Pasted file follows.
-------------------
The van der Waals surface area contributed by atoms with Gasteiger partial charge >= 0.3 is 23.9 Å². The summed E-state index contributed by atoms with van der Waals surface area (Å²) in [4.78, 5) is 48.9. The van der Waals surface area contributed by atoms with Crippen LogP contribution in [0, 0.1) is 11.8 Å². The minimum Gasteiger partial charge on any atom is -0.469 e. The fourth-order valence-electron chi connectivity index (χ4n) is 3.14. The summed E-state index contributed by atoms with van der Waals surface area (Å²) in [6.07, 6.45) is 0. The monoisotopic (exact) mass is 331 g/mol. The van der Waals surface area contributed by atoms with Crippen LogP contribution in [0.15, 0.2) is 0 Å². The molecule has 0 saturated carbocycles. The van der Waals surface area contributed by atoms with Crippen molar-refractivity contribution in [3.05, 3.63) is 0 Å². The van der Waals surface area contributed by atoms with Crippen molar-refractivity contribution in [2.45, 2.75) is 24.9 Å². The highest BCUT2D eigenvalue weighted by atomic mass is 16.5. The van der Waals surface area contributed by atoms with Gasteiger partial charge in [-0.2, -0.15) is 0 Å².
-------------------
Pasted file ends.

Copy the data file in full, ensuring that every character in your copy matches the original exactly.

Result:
The van der Waals surface area contributed by atoms with Gasteiger partial charge >= 0.3 is 23.9 Å². The summed E-state index contributed by atoms with van der Waals surface area (Å²) in [4.78, 5) is 48.9. The van der Waals surface area contributed by atoms with Crippen LogP contribution in [0, 0.1) is 11.8 Å². The minimum Gasteiger partial charge on any atom is -0.469 e. The fourth-order valence-electron chi connectivity index (χ4n) is 3.14. The summed E-state index contributed by atoms with van der Waals surface area (Å²) in [6.07, 6.45) is 0. The monoisotopic (exact) mass is 331 g/mol. The van der Waals surface area contributed by atoms with Crippen LogP contribution in [0.15, 0.2) is 0 Å². The molecule has 0 saturated carbocycles. The van der Waals surface area contributed by atoms with Crippen molar-refractivity contribution in [3.05, 3.63) is 0 Å². The van der Waals surface area contributed by atoms with Crippen molar-refractivity contribution in [2.45, 2.75) is 24.9 Å². The highest BCUT2D eigenvalue weighted by atomic mass is 16.5. The van der Waals surface area contributed by atoms with Gasteiger partial charge in [-0.2, -0.15) is 0 Å².